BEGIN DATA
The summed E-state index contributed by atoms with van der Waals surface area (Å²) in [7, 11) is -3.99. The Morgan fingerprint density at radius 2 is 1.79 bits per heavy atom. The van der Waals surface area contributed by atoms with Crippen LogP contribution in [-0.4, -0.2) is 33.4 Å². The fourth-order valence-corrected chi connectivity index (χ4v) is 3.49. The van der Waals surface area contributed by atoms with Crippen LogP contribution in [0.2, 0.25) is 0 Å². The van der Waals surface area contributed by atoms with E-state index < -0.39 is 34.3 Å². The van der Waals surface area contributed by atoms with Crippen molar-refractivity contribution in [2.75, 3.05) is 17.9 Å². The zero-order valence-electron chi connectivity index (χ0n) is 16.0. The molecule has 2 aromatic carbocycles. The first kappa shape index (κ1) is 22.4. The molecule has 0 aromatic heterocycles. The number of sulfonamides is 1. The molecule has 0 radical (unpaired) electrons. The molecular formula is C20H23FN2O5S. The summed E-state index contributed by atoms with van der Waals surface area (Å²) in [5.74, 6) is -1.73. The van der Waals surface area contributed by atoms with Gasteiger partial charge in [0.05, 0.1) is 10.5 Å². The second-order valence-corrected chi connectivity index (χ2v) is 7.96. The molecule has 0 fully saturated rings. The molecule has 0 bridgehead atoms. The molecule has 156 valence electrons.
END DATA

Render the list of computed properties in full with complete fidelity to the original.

The summed E-state index contributed by atoms with van der Waals surface area (Å²) in [7, 11) is -3.99. The Morgan fingerprint density at radius 2 is 1.79 bits per heavy atom. The van der Waals surface area contributed by atoms with Crippen LogP contribution in [-0.4, -0.2) is 33.4 Å². The fourth-order valence-corrected chi connectivity index (χ4v) is 3.49. The van der Waals surface area contributed by atoms with Crippen LogP contribution in [0.2, 0.25) is 0 Å². The van der Waals surface area contributed by atoms with E-state index < -0.39 is 34.3 Å². The van der Waals surface area contributed by atoms with Crippen molar-refractivity contribution in [2.75, 3.05) is 17.9 Å². The zero-order valence-electron chi connectivity index (χ0n) is 16.0. The molecule has 2 aromatic carbocycles. The first kappa shape index (κ1) is 22.4. The molecule has 0 aromatic heterocycles. The number of sulfonamides is 1. The molecule has 0 radical (unpaired) electrons. The molecular formula is C20H23FN2O5S. The summed E-state index contributed by atoms with van der Waals surface area (Å²) in [5.74, 6) is -1.73. The van der Waals surface area contributed by atoms with Gasteiger partial charge in [0.05, 0.1) is 10.5 Å². The second-order valence-corrected chi connectivity index (χ2v) is 7.96. The molecule has 0 fully saturated rings. The molecule has 0 bridgehead atoms. The molecule has 156 valence electrons.